SEARCH HERE

Tuesday, February 26, 2013

Dollars In, Dollars Out: Does it Make “Cents” for Tennessee to Further Legalize Gambling in the State?


Uniquely situated in the mid-south, the state of Tennessee and its “three grand divisions,” or regions, each have their own tourist attractions and destinations. East Tennessee has the Great Smoky Mountains along with attractions such as Dollywood in Pigeon Forge and the quaint town of Gatlinburg nestled in the heart of the mountains. Middle Tennessee has Nashville, known as Music City USA, with the Country Music Hall of Fame, The Grand Ole Opry, Ryman Auditorium, Music Row, and the famed honky-tonks on Broadway. West Tennessee and Memphis are home to the blues, barbeque, Beale Street, Elvis, and Graceland. While all of these attractions bring tourists and their dollars into the state, is Tennessee losing a stream of revenue from tourists and, in particular, Tennessee residents, who are leaving the state’s borders in order to gamble in casinos? The answer to this question is a resounding “YES”!

While Tennessee has not yet legalized casino gambling, Tennesseans do have easy access to casino gambling. As mentioned, Tennessee is uniquely situated in the mid-south. In fact, eight different states (Kentucky, Virginia, North Carolina, Georgia, Alabama, Mississippi, Arkansas, and Missouri) share a border with Tennessee. Three of those states (North Carolina, Mississippi, and Missouri) already have legalized tribal or commercial gambling. According to the American Gaming Association’s 2012 Edition of the State of the States: The AGA Survey of Casino Entertainment, Tunica (Mississippi) was the ninth largest casino market for the calendar year 2011.

Tunica is only about a half-hour drive from Memphis. On the other end of the state, residents and tourists to Knoxville and the Great Smokey Mountains can easily drive to Cherokee, North Carolina, in a little over an hour (about 75 miles from Knoxville) to enjoy casino gaming. For those in the northwest portion of Tennessee, they are not far from riverboat gambling in Caruthersville, Missouri, which is situated on the border of the two states. Lastly, middle Tennesseans are within a 2.5-hour drive to casinos in the states of Illinois (Metropolis) and Indiana (Evansville).

Expand the drive time for middle Tennesseans to 4.5 hours, and they can reach not only the before-mentioned casinos in Illinois and Indiana, but also Tunica (Mississippi), Cherokee (North Carolina), and the seventeenth largest casino market in 2011, Lawrenceburg, Indiana. Nevertheless, does easy access to gaming actually mean that Tennesseans are crossing the border to gamble?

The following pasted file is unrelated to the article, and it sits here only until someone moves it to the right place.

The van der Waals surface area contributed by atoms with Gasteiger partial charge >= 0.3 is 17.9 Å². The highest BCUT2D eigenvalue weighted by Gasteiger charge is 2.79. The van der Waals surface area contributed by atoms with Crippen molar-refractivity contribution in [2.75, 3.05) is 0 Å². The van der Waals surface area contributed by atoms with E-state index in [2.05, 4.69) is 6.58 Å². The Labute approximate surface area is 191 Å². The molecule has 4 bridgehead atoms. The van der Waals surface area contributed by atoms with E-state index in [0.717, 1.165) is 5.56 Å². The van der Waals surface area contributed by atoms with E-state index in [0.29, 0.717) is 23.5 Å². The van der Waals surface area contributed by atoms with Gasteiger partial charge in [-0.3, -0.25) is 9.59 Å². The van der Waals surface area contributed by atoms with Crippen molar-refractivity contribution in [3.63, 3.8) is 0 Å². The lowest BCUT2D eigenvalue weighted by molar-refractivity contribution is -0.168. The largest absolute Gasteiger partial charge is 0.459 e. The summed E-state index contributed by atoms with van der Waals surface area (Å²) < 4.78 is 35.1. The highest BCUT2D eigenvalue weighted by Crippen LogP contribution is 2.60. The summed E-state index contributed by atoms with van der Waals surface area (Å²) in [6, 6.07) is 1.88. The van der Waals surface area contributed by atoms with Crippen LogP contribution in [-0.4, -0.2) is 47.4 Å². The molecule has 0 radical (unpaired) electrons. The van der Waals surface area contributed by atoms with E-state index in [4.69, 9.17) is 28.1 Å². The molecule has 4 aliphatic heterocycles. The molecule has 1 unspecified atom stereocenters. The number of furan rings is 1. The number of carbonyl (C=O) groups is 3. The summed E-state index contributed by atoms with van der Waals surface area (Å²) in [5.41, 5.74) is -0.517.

Based solely upon the data reviewed from the Mississippi Gaming Commission for the Northern River region of Mississippi, which would include Tunica, the answer to this question also appears to be a resounding “YES”! According to the Mississippi Gaming Commission, between the first quarter of 2007 and the third quarter of 2012, there were only two quarters in which the percentage of Tennesseans patronizing the Northern River region casinos in Mississippi fell below 30%. The fourth quarter of 2007 saw 28.56% of patrons from Tennessee to the Northern River region casinos in Mississippi, whereas the second quarter of 2008 saw 29.76%. Perhaps even more remarkable is the fact that during the same time period, 2007-2012, at the same Northern River region casinos in Mississippi, the data demonstrates that Tennesseans outpaced patrons from every other state, including the host state of Mississippi, in every single quarter.

Certainly, these figures show that Tennesseans are consistently willing to cross state borders to find casino gaming. It should be noted that similar patterns were found in the years leading up to the state’s legalization of a lottery in 2002, which began operating in 2004. Perhaps these same patterns will open the door to further legalization of gambling in Tennessee, because otherwise the state is simply watching dollars leave, dollars which could stay within its borders for education, health, roads, property, and other programs, similar to the use of casino revenues in others states. With two other bordering states, Kentucky and Arkansas, actively discussing legalizing casino gaming, the time to act by Tennessee may be sooner rather than later.